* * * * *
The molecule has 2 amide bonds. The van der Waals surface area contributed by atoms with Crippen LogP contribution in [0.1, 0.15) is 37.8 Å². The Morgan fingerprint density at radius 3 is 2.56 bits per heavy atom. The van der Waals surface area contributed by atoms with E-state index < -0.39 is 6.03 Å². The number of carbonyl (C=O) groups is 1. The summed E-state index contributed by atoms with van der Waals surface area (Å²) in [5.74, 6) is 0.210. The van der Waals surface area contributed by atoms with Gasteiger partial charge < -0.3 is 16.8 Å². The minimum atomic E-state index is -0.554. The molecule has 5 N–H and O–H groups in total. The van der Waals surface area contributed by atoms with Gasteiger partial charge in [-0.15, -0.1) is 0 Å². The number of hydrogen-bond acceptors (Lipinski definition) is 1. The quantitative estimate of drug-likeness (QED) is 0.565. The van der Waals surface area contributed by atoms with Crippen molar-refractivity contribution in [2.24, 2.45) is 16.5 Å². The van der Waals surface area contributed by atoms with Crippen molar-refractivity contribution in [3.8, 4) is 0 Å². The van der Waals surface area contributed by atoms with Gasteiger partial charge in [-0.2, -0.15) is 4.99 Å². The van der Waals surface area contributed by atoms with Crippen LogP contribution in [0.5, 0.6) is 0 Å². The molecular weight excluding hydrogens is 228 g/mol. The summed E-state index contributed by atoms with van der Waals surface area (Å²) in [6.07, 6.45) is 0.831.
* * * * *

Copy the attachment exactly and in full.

The molecule has 2 amide bonds. The van der Waals surface area contributed by atoms with Crippen LogP contribution in [0.1, 0.15) is 37.8 Å². The Morgan fingerprint density at radius 3 is 2.56 bits per heavy atom. The van der Waals surface area contributed by atoms with E-state index < -0.39 is 6.03 Å². The number of carbonyl (C=O) groups is 1. The summed E-state index contributed by atoms with van der Waals surface area (Å²) in [5.74, 6) is 0.210. The van der Waals surface area contributed by atoms with Gasteiger partial charge < -0.3 is 16.8 Å². The minimum atomic E-state index is -0.554. The molecule has 5 N–H and O–H groups in total. The van der Waals surface area contributed by atoms with Gasteiger partial charge in [-0.15, -0.1) is 0 Å². The number of hydrogen-bond acceptors (Lipinski definition) is 1. The quantitative estimate of drug-likeness (QED) is 0.565. The van der Waals surface area contributed by atoms with Crippen molar-refractivity contribution in [2.24, 2.45) is 16.5 Å². The van der Waals surface area contributed by atoms with Crippen molar-refractivity contribution in [3.8, 4) is 0 Å². The van der Waals surface area contributed by atoms with Gasteiger partial charge in [-0.2, -0.15) is 4.99 Å². The van der Waals surface area contributed by atoms with Crippen LogP contribution in [0.5, 0.6) is 0 Å². The molecular weight excluding hydrogens is 228 g/mol. The summed E-state index contributed by atoms with van der Waals surface area (Å²) in [6.07, 6.45) is 0.831.